Tuesday, May 12, 2020

Earlier this evening I bottled my most recent batch, which I'm now referring to as Bière de Juin. It has turned out to be a very spicy, very pale ale. The BE-134 yeast is a monster, taking the beer from 1.043 to 1.004 in about five days. I've bottled on the eigth day of fermentation and the beer is 90 percent attenuated. I feel like this yeast would have fermented more if had not used a portion of wheat. An all malt beer would probably be even drier. The BE-134 yeast throws a tone of esters. It is POF+ in a very big way with pronounced clove flavor and aroma at bottling time. There is a background peppery note which is suitable for saison but so much clove is almost off-putting. We'll see if it dissipates with time, but I'm ont sure I would use this as my primary yeast for a saison. As a secondary yeast it could help to fully attenuate a fermentation and could add some complexity without hitting the drinker over the head with clove. With that said, I think it could be good for more of a winter saison with additional spices or Grand Cru type Belgian-style strong ale,. I'm probably going to keep using my trusted liquid strains for Saison; strains such as Wyeast 3724, Wyeast 3711 and Omega Saisonstein's Monster.

Monday, May 11, 2020

I plan to bottle the BE-134 Saison tomorrow. I have enough bottles and I appear to have hit terminal gravity at 1.004. That's a 90 percent attenuated beer. I'm guessing it's not going any lower than that because I employed use some wheat extract. I'm anxious to see how this batch turns out. I have a feeling I might want to dry hop it or add some Brett, but we'll see.

I had a bottle a the hoppy red from December in the back of the fridge. Since I need all the bottles I can get, I decided to open this bottle up that I was kind saving for posterity. The batch of an over-carbonated mess, but I don't think it is infected. I just I bottled it too soon with too much priming sugar. Looking back at my notes I think the beer probably hit terminal gravity, as I raised the temperature to 74 (and now I know from using my Tilt Hydrometer that it was probably a few degrees warmer than that.) So I'm sticking with my theory of too much priming sugar. Patience is rewarded with this beer as the foaminess eventually settles leaving a rocky head. The nose if hoppy and so is the flavor with a bit nutty character to go along with caramel malt. Big time Chinook hop flavor in this beer. It finishes quite dry and bitter. Would have been a really good IPA had I not over-carbed it!

Sunday, May 10, 2020

OK. Thought I posted about this already, but I used some credit card points to be buy a Tilt Hydrometer. After testing and calibrating it, I eargerly started planning for my first batch of beer with hands-off remote gravity testing!

The beer I chose to brew as a simple extract Saison-style beer with about 90 percent pilsner malt extract and 10 percent wheat. I boiled for 60 minutes with one ounce of Huell Melons hops and steeped another ounce of the same hops for five minutes at 194 degrees. I had wanted to pitch a yeast from old batch of "wild ale" but failed. I tried to resuscitate some yeast from a bottle of a Saison-type beer I ended up calling Near Wild Heaven that I originally referred to as simply the "wild blonde" that I made about eight years ago. The base yeast for this beer was supposed to be Wyeast 3942, but I ended up using some EC-1112 champagne yeast and added the dregs from a few bottles of "wild ales" until I liked that the tates. I can recall a big cherry pie aroma but it’s much cleaner now and very dry. Not as funky, except in the nose. I was so happy with how this "wild beer" turned out I wanted to try and save the yeast blend. I knew my chances of getting the yeast from less than 12-ounces of such an old bottle of beer to propagate would be slim, but I tried anyway. I failed and ended up using the starter to test a packet a BE-134 dry yeast. I pitched this into the Saison after about a day and it took right off.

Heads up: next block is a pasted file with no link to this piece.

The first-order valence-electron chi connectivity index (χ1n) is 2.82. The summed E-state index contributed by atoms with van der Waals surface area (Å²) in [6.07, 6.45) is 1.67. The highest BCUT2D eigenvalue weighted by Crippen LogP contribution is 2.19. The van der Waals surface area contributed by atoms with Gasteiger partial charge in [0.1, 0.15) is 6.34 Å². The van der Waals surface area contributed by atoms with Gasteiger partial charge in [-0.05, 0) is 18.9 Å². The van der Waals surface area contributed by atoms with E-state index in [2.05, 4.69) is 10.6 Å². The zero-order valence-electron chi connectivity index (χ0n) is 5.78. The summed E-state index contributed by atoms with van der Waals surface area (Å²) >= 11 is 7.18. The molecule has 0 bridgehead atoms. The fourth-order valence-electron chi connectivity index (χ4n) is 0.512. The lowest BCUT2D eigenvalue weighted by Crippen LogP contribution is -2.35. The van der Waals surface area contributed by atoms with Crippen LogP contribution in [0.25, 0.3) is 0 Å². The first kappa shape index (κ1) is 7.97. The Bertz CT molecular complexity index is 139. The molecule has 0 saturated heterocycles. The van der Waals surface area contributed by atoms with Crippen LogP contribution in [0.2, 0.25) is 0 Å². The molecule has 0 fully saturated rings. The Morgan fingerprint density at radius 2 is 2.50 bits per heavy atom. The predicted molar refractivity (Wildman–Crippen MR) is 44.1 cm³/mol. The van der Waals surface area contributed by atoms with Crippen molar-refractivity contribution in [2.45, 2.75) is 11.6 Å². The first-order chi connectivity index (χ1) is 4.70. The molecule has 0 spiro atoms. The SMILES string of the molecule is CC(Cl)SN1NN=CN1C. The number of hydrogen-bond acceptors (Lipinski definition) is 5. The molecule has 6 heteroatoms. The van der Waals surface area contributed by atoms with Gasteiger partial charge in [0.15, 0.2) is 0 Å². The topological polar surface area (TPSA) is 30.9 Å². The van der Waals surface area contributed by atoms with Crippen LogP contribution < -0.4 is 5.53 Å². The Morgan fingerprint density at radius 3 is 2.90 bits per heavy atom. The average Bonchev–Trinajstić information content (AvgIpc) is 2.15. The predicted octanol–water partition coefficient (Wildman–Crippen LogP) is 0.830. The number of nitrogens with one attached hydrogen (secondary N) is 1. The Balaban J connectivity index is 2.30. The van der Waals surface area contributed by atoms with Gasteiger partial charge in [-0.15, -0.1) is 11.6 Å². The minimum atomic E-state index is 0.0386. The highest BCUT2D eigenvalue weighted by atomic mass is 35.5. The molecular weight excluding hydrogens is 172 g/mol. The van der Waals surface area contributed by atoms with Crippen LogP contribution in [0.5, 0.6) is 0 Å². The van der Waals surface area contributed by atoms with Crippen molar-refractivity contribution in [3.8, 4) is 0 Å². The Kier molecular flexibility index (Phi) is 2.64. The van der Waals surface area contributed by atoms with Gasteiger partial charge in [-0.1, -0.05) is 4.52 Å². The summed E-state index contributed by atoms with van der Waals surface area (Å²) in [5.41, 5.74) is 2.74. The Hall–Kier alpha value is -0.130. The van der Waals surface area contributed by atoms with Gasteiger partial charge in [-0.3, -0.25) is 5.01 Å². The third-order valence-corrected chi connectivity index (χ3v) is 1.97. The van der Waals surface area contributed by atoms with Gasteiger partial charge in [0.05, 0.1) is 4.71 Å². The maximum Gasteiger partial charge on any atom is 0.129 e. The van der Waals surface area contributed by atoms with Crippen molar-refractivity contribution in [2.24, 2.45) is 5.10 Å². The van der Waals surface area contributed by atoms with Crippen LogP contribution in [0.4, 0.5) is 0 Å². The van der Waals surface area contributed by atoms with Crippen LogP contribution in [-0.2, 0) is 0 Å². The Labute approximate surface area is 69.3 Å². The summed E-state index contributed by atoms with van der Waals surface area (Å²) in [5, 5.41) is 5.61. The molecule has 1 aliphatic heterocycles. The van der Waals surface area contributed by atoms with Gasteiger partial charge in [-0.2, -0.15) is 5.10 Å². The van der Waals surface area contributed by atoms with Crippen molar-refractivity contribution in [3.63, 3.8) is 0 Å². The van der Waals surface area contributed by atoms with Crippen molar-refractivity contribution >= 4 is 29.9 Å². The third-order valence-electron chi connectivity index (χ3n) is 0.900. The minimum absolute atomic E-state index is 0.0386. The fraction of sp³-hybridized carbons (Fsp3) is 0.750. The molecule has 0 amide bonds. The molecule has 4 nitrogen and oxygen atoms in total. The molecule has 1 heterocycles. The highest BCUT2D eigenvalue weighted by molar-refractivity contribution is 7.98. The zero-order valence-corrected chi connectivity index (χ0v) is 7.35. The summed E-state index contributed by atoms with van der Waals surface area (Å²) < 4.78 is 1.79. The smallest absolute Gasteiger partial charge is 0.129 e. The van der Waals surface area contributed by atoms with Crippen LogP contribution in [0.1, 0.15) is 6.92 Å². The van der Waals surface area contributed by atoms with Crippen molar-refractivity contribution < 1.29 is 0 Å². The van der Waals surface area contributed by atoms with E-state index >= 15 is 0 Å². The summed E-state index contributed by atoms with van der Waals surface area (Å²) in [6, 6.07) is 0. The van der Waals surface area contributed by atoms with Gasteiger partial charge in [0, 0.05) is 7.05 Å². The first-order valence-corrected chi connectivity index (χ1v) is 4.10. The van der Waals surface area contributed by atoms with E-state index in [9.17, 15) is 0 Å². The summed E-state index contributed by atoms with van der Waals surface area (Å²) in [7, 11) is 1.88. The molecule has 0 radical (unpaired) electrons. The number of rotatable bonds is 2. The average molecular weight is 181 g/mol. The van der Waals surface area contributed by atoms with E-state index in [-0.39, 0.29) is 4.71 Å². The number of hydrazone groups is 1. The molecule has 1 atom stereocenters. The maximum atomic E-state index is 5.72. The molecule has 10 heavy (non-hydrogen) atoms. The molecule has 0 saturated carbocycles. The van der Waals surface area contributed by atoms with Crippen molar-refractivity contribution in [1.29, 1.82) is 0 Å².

I started the current batch of beer on May 4 and so far I've been very pleased with the Tilt. It took some time to figure out how to log my results to the cloud, but I know have a spreadsheet of gravity and temperature readings at 15-minute intervals. It's pretty awesome to see the ups and downs of fermentation. For example, the beer seemed to stall a couple days at 1.028, so I roused the fermenter and raised the temperature and it seemed to get going again. As I've written, I do almost all fermentations inside of a Brewjacket Immersion Pro and this was my first time using the Immersion to raise the tempeartue of a fermentation. I started the ferment at about 74 and raised to 78 over the course this week. The Tilt, however, has reported actual wort temperatures as high as 80. I was bit suprised that it hit 80 degrees as the weather outside has been cool with nighttime temperatures in the 30s and 40s. Surprised, but not alarmed though, as the recommended fermentation temperature range for BE-134 yeast is 64 to 82 degrees. With the Tilt and the Immesion I feel like I have a lot of control over my fermentations now. I hope to continue to have success with the both the Tilt and the Brewjacket Immersin Pro.